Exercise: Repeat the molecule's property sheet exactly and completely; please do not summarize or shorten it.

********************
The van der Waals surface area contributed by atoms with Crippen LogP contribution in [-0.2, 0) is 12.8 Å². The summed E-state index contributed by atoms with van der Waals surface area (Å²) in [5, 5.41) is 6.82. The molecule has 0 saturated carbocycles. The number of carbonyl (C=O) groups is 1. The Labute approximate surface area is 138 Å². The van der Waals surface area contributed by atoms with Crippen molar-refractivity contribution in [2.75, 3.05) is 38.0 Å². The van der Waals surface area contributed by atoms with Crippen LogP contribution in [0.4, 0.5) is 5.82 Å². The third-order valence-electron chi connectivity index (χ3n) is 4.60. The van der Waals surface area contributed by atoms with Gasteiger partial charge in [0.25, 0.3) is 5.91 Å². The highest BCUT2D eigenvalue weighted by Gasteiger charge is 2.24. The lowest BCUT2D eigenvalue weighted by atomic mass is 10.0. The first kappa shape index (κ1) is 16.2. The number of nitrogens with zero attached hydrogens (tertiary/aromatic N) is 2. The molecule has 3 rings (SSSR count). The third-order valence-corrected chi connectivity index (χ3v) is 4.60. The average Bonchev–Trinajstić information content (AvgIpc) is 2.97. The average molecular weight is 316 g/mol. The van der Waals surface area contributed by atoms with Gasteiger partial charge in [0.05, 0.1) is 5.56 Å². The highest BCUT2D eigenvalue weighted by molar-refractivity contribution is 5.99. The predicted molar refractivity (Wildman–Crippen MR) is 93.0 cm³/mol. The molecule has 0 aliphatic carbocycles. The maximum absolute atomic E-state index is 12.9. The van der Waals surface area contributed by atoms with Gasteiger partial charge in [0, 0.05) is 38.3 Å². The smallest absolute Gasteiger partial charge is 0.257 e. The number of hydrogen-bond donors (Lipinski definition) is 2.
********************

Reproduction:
The van der Waals surface area contributed by atoms with Crippen LogP contribution in [-0.2, 0) is 12.8 Å². The summed E-state index contributed by atoms with van der Waals surface area (Å²) in [5, 5.41) is 6.82. The molecule has 0 saturated carbocycles. The number of carbonyl (C=O) groups is 1. The Labute approximate surface area is 138 Å². The van der Waals surface area contributed by atoms with Crippen molar-refractivity contribution in [2.75, 3.05) is 38.0 Å². The van der Waals surface area contributed by atoms with Crippen LogP contribution in [0.4, 0.5) is 5.82 Å². The third-order valence-electron chi connectivity index (χ3n) is 4.60. The van der Waals surface area contributed by atoms with Gasteiger partial charge in [0.25, 0.3) is 5.91 Å². The highest BCUT2D eigenvalue weighted by Gasteiger charge is 2.24. The lowest BCUT2D eigenvalue weighted by atomic mass is 10.0. The first kappa shape index (κ1) is 16.2. The number of nitrogens with zero attached hydrogens (tertiary/aromatic N) is 2. The molecule has 3 rings (SSSR count). The third-order valence-corrected chi connectivity index (χ3v) is 4.60. The average Bonchev–Trinajstić information content (AvgIpc) is 2.97. The average molecular weight is 316 g/mol. The van der Waals surface area contributed by atoms with Gasteiger partial charge in [0.05, 0.1) is 5.56 Å². The highest BCUT2D eigenvalue weighted by molar-refractivity contribution is 5.99. The predicted molar refractivity (Wildman–Crippen MR) is 93.0 cm³/mol. The molecule has 0 aliphatic carbocycles. The maximum absolute atomic E-state index is 12.9. The van der Waals surface area contributed by atoms with Gasteiger partial charge in [0, 0.05) is 38.3 Å². The smallest absolute Gasteiger partial charge is 0.257 e. The number of hydrogen-bond donors (Lipinski definition) is 2.